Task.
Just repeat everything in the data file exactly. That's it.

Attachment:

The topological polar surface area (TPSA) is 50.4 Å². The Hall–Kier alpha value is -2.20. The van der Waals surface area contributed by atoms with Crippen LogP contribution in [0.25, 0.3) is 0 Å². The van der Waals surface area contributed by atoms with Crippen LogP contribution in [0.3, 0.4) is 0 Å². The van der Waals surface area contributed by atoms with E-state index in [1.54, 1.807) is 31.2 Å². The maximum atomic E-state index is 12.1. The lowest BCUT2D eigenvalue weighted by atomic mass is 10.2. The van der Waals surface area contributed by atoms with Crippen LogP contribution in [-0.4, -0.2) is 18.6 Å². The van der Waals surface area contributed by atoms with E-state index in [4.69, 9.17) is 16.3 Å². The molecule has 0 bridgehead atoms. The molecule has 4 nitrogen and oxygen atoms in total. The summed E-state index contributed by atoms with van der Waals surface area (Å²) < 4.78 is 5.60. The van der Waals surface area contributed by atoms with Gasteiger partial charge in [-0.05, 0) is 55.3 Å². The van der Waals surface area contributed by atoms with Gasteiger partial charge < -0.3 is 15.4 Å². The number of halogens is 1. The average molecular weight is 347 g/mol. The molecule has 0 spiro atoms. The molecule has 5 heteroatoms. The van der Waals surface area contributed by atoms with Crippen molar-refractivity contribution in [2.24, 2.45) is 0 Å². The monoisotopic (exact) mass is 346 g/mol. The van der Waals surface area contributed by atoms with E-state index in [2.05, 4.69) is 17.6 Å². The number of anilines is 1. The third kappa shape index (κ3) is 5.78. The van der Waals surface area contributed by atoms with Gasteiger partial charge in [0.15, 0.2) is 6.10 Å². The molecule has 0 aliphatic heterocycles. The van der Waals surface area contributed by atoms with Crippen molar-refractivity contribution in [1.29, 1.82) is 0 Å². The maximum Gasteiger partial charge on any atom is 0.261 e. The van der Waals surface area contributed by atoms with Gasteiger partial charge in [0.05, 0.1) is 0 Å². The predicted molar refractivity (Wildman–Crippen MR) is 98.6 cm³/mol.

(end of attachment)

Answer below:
The topological polar surface area (TPSA) is 50.4 Å². The Hall–Kier alpha value is -2.20. The van der Waals surface area contributed by atoms with Crippen LogP contribution in [0.25, 0.3) is 0 Å². The van der Waals surface area contributed by atoms with Crippen LogP contribution in [0.3, 0.4) is 0 Å². The van der Waals surface area contributed by atoms with E-state index in [1.54, 1.807) is 31.2 Å². The maximum atomic E-state index is 12.1. The lowest BCUT2D eigenvalue weighted by atomic mass is 10.2. The van der Waals surface area contributed by atoms with Crippen LogP contribution in [-0.4, -0.2) is 18.6 Å². The van der Waals surface area contributed by atoms with E-state index in [4.69, 9.17) is 16.3 Å². The molecule has 0 bridgehead atoms. The molecule has 4 nitrogen and oxygen atoms in total. The summed E-state index contributed by atoms with van der Waals surface area (Å²) < 4.78 is 5.60. The van der Waals surface area contributed by atoms with Gasteiger partial charge in [-0.05, 0) is 55.3 Å². The van der Waals surface area contributed by atoms with Gasteiger partial charge < -0.3 is 15.4 Å². The number of halogens is 1. The average molecular weight is 347 g/mol. The molecule has 0 spiro atoms. The molecule has 5 heteroatoms. The van der Waals surface area contributed by atoms with Crippen molar-refractivity contribution in [2.24, 2.45) is 0 Å². The monoisotopic (exact) mass is 346 g/mol. The van der Waals surface area contributed by atoms with E-state index in [2.05, 4.69) is 17.6 Å². The number of anilines is 1. The third kappa shape index (κ3) is 5.78. The van der Waals surface area contributed by atoms with Gasteiger partial charge in [0.15, 0.2) is 6.10 Å². The molecule has 0 aliphatic heterocycles. The van der Waals surface area contributed by atoms with Crippen molar-refractivity contribution in [1.29, 1.82) is 0 Å². The maximum Gasteiger partial charge on any atom is 0.261 e. The van der Waals surface area contributed by atoms with Gasteiger partial charge in [0.05, 0.1) is 0 Å². The predicted molar refractivity (Wildman–Crippen MR) is 98.6 cm³/mol.